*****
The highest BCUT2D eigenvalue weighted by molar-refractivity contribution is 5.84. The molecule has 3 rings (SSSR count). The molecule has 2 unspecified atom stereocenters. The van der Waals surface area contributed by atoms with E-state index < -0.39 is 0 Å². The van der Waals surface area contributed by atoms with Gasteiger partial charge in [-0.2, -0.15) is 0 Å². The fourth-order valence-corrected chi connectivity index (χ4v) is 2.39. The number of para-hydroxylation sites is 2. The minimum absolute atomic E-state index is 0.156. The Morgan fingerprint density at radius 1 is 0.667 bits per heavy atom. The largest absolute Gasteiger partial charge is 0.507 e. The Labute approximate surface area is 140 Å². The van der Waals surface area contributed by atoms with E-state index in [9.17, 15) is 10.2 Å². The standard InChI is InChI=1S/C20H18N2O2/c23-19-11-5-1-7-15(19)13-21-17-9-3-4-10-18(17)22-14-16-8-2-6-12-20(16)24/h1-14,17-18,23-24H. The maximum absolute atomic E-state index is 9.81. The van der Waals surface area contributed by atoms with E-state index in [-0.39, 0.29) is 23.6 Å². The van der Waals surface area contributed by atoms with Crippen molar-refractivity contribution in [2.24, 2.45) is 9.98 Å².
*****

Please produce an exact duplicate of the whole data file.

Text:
The highest BCUT2D eigenvalue weighted by molar-refractivity contribution is 5.84. The molecule has 3 rings (SSSR count). The molecule has 2 unspecified atom stereocenters. The van der Waals surface area contributed by atoms with E-state index < -0.39 is 0 Å². The van der Waals surface area contributed by atoms with Gasteiger partial charge in [-0.2, -0.15) is 0 Å². The fourth-order valence-corrected chi connectivity index (χ4v) is 2.39. The number of para-hydroxylation sites is 2. The minimum absolute atomic E-state index is 0.156. The Morgan fingerprint density at radius 1 is 0.667 bits per heavy atom. The largest absolute Gasteiger partial charge is 0.507 e. The Labute approximate surface area is 140 Å². The van der Waals surface area contributed by atoms with E-state index in [9.17, 15) is 10.2 Å². The standard InChI is InChI=1S/C20H18N2O2/c23-19-11-5-1-7-15(19)13-21-17-9-3-4-10-18(17)22-14-16-8-2-6-12-20(16)24/h1-14,17-18,23-24H. The maximum absolute atomic E-state index is 9.81. The van der Waals surface area contributed by atoms with E-state index in [-0.39, 0.29) is 23.6 Å². The van der Waals surface area contributed by atoms with Crippen molar-refractivity contribution in [2.24, 2.45) is 9.98 Å².